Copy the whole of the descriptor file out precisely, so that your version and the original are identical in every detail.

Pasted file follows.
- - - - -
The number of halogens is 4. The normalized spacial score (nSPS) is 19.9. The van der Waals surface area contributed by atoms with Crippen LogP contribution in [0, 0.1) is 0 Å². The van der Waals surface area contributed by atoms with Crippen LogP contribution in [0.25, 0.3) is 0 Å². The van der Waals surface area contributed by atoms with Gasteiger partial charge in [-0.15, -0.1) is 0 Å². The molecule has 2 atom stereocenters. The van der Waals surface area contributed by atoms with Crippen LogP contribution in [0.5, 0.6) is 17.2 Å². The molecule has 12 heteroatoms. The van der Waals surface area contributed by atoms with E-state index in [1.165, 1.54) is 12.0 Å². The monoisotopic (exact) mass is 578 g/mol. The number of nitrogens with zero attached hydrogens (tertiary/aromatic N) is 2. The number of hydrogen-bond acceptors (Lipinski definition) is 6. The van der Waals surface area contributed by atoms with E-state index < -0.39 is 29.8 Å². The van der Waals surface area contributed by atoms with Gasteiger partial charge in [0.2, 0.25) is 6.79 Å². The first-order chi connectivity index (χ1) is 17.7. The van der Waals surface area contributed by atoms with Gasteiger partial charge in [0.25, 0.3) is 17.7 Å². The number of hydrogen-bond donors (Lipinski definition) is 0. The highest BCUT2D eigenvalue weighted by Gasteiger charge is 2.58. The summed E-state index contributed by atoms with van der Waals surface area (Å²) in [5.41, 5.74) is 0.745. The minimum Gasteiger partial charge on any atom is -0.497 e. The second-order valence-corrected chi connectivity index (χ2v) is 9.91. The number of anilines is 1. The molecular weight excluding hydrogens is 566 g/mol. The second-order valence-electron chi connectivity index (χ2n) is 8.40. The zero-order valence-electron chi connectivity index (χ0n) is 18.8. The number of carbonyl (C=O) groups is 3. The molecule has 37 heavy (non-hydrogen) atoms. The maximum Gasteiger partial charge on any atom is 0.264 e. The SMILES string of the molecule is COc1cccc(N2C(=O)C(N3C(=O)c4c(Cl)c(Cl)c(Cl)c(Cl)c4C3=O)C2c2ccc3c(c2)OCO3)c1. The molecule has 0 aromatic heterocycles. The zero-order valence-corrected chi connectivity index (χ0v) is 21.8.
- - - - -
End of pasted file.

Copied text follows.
The number of halogens is 4. The normalized spacial score (nSPS) is 19.9. The van der Waals surface area contributed by atoms with Crippen LogP contribution in [0, 0.1) is 0 Å². The van der Waals surface area contributed by atoms with Crippen LogP contribution in [0.25, 0.3) is 0 Å². The van der Waals surface area contributed by atoms with Gasteiger partial charge in [-0.15, -0.1) is 0 Å². The molecule has 2 atom stereocenters. The van der Waals surface area contributed by atoms with Crippen LogP contribution in [0.5, 0.6) is 17.2 Å². The molecule has 12 heteroatoms. The van der Waals surface area contributed by atoms with E-state index in [1.165, 1.54) is 12.0 Å². The monoisotopic (exact) mass is 578 g/mol. The number of nitrogens with zero attached hydrogens (tertiary/aromatic N) is 2. The number of hydrogen-bond acceptors (Lipinski definition) is 6. The van der Waals surface area contributed by atoms with E-state index < -0.39 is 29.8 Å². The van der Waals surface area contributed by atoms with Gasteiger partial charge in [0.2, 0.25) is 6.79 Å². The first-order chi connectivity index (χ1) is 17.7. The van der Waals surface area contributed by atoms with Gasteiger partial charge in [0.25, 0.3) is 17.7 Å². The number of hydrogen-bond donors (Lipinski definition) is 0. The highest BCUT2D eigenvalue weighted by Gasteiger charge is 2.58. The summed E-state index contributed by atoms with van der Waals surface area (Å²) in [5.41, 5.74) is 0.745. The minimum Gasteiger partial charge on any atom is -0.497 e. The second-order valence-corrected chi connectivity index (χ2v) is 9.91. The number of anilines is 1. The molecular weight excluding hydrogens is 566 g/mol. The second-order valence-electron chi connectivity index (χ2n) is 8.40. The zero-order valence-electron chi connectivity index (χ0n) is 18.8. The number of carbonyl (C=O) groups is 3. The molecule has 37 heavy (non-hydrogen) atoms. The maximum Gasteiger partial charge on any atom is 0.264 e. The SMILES string of the molecule is COc1cccc(N2C(=O)C(N3C(=O)c4c(Cl)c(Cl)c(Cl)c(Cl)c4C3=O)C2c2ccc3c(c2)OCO3)c1. The molecule has 0 aromatic heterocycles. The zero-order valence-corrected chi connectivity index (χ0v) is 21.8.